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Ross Island is one of the Andaman and Nicobar Islands, about 2 km east of Port Blair. It was the Administrative Headquarters for the islands, before an earthquake rocked it in 1941. The headquarters were then shifted to Port Blair. One can see remnants of an opulent past in the ruins of the church, swimming pool and the chief commissioner's residence with its huge gardens and grand ballrooms. There is also a cemetery and a small museum managed by the Indian Navy. The museum has on display a collection of old records.
Ross Island can be reached by a short boat ride from Water Sports Complex. The island is controlled by the Indian navy, which requires every visitor to sign in on entering.
The small island with its treasure of ruins in it became the hot tourists spot in the territory. People desire to know more and more about Ross Island. This Island, the erstwhile capital of Port Blair during the British regime, is a tiny island situated a few kilometers away from Port Blair city. The island presently houses the ruins of old buildings like the state Ballroom, the Chief Commissioner’s House, the Government House, Church, the old 'Andamanese Home', Hospital, Bakery, Press, Swimming Pool and Troop Barracks, all in dilapidated condition, reminiscent of the old British regime. Ever since Dr. James Pattison Walker arrived in Port Blair aboard the East India Company’s steam frigate ‘Senuramis’ on 10 March 1858, this island remained under British occupation till 1942. From 1942 to 1945, the island was under the occupation of Japan. However, the allies reoccupied the island in 1945 and later abandoned it. During British occupation, this island was the seat of power of the British.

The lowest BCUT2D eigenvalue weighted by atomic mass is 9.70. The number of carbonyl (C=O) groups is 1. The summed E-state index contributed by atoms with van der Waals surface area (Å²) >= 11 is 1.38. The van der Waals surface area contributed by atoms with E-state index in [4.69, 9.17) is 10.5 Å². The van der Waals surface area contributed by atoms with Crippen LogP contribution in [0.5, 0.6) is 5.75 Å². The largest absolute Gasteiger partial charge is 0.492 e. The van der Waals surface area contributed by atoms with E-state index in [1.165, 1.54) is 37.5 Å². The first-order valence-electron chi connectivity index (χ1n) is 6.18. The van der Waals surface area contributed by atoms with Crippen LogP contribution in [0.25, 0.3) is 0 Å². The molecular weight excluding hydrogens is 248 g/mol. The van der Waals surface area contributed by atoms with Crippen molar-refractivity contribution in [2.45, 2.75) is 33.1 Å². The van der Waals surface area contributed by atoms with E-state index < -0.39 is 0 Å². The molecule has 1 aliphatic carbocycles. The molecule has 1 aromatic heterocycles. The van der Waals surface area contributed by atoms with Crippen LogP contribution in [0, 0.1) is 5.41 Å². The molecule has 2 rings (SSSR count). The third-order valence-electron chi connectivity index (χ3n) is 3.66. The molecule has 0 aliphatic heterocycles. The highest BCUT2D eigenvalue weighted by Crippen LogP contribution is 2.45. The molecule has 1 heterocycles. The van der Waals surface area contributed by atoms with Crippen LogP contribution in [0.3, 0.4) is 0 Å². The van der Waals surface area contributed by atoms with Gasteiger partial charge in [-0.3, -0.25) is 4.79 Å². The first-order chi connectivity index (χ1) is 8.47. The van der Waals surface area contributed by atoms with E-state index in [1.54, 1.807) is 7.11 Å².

The rise and fall of Ross Island
Ross Island, a few km from Aberdeen jetty at Port Blair, is yet another member of the Andaman group of islands. As in the case of its sister-islands, it also has thick forests. To any onlooker it may give the impression that it has no "life" — in the sense that there is no human habitation.
Yes, it is an island where no settlement is allowed by the authorities. But, a few decades ago, this island was the seat of "British power." Ross Island was the headquarters of the Indian Penal Settlement for nearly 80 years. It had everything — bazaar, bakery, stores, water treatment plant, church, tennis court, printing press, secretariat, hospital, cemetery and what have you. Today, everything has disappeared except some buildings, which housed some of these landmarks.
After Archibald Blair's survey of the Andaman and Nicobar Islands in 1788-89, a settlement was established at present day Port Blair (then called Port Cornwallis). In 1792 it was shifted to northern harbour (present day Diglipur) which was also Christened Port Cornwallis (the former became Old Harbour). But, the settlement was abandoned in 1796 as the mortality rate was very high. Between 1789-92, Blair was said to have established a hospital and a sanatorium at Ross Island.
Six decades later, the 1857 Revolt forced the British to turn to Andaman again and this time, their stay lasted for 90 years. During the Second World War, the Andaman and Nicobar Islands were captured by the Japanese in 1942. The Japanese rule lasted till 1945.
In November 1857, the Government decided to establish a penal settlement in Andaman and send "hard-core elements" among those who took on the British. There were two reasons: One, to keep them away from other prisoners and the other, to send out a message that a similar treatment would be meted out to anyone who challenged the British authority.
Two months later, the British took possession of three islands in and around Port Blair and Captain H. Man, Executive Engineer, hoisted the Union Jack flag. In March, J.P. Walker, an experienced jail superintendent, arrived in Port Blair with four European officials, an Indian overseer, two doctors, 50 naval guards and 773 freedom fighters.